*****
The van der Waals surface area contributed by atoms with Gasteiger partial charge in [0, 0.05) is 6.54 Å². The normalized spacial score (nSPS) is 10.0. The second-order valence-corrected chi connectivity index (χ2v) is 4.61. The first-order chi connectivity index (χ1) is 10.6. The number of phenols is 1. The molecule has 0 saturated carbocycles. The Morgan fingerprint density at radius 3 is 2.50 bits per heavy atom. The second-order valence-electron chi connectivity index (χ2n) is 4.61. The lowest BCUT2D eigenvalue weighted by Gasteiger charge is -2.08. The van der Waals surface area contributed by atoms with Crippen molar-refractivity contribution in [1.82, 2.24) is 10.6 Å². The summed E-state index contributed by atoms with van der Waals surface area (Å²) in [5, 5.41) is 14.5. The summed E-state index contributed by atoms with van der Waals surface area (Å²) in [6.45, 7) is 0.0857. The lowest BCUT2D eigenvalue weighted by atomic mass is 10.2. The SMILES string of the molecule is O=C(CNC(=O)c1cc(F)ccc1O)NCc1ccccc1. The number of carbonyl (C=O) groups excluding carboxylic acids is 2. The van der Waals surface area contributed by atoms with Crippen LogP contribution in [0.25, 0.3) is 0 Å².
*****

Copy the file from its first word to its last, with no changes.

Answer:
The van der Waals surface area contributed by atoms with Gasteiger partial charge in [0, 0.05) is 6.54 Å². The normalized spacial score (nSPS) is 10.0. The second-order valence-corrected chi connectivity index (χ2v) is 4.61. The first-order chi connectivity index (χ1) is 10.6. The number of phenols is 1. The molecule has 0 saturated carbocycles. The Morgan fingerprint density at radius 3 is 2.50 bits per heavy atom. The second-order valence-electron chi connectivity index (χ2n) is 4.61. The lowest BCUT2D eigenvalue weighted by Gasteiger charge is -2.08. The van der Waals surface area contributed by atoms with Crippen molar-refractivity contribution in [1.82, 2.24) is 10.6 Å². The summed E-state index contributed by atoms with van der Waals surface area (Å²) in [5, 5.41) is 14.5. The summed E-state index contributed by atoms with van der Waals surface area (Å²) in [6.45, 7) is 0.0857. The lowest BCUT2D eigenvalue weighted by atomic mass is 10.2. The SMILES string of the molecule is O=C(CNC(=O)c1cc(F)ccc1O)NCc1ccccc1. The number of carbonyl (C=O) groups excluding carboxylic acids is 2. The van der Waals surface area contributed by atoms with Crippen LogP contribution in [0.25, 0.3) is 0 Å².